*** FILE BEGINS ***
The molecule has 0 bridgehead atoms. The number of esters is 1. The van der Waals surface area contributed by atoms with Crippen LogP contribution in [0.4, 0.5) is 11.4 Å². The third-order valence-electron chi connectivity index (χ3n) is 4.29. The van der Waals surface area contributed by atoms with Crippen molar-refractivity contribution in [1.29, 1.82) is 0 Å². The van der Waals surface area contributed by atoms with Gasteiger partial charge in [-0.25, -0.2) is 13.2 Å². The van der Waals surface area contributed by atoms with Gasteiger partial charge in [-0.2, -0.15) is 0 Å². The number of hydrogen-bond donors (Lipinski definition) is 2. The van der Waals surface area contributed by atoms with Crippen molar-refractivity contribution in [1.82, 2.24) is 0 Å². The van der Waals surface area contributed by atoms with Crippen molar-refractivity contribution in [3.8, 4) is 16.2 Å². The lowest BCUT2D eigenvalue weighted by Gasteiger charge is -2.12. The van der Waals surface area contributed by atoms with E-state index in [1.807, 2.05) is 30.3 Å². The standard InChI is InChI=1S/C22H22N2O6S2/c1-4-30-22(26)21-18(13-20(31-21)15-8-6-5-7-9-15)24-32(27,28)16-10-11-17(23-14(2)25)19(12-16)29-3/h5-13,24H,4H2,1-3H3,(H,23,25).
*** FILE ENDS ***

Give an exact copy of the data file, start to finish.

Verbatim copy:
The molecule has 0 bridgehead atoms. The number of esters is 1. The van der Waals surface area contributed by atoms with Crippen LogP contribution in [0.4, 0.5) is 11.4 Å². The third-order valence-electron chi connectivity index (χ3n) is 4.29. The van der Waals surface area contributed by atoms with Crippen molar-refractivity contribution in [1.29, 1.82) is 0 Å². The van der Waals surface area contributed by atoms with Gasteiger partial charge in [-0.25, -0.2) is 13.2 Å². The van der Waals surface area contributed by atoms with Gasteiger partial charge in [-0.2, -0.15) is 0 Å². The number of hydrogen-bond donors (Lipinski definition) is 2. The van der Waals surface area contributed by atoms with Crippen molar-refractivity contribution in [1.82, 2.24) is 0 Å². The van der Waals surface area contributed by atoms with Crippen molar-refractivity contribution in [3.8, 4) is 16.2 Å². The lowest BCUT2D eigenvalue weighted by Gasteiger charge is -2.12. The van der Waals surface area contributed by atoms with E-state index in [1.807, 2.05) is 30.3 Å². The standard InChI is InChI=1S/C22H22N2O6S2/c1-4-30-22(26)21-18(13-20(31-21)15-8-6-5-7-9-15)24-32(27,28)16-10-11-17(23-14(2)25)19(12-16)29-3/h5-13,24H,4H2,1-3H3,(H,23,25).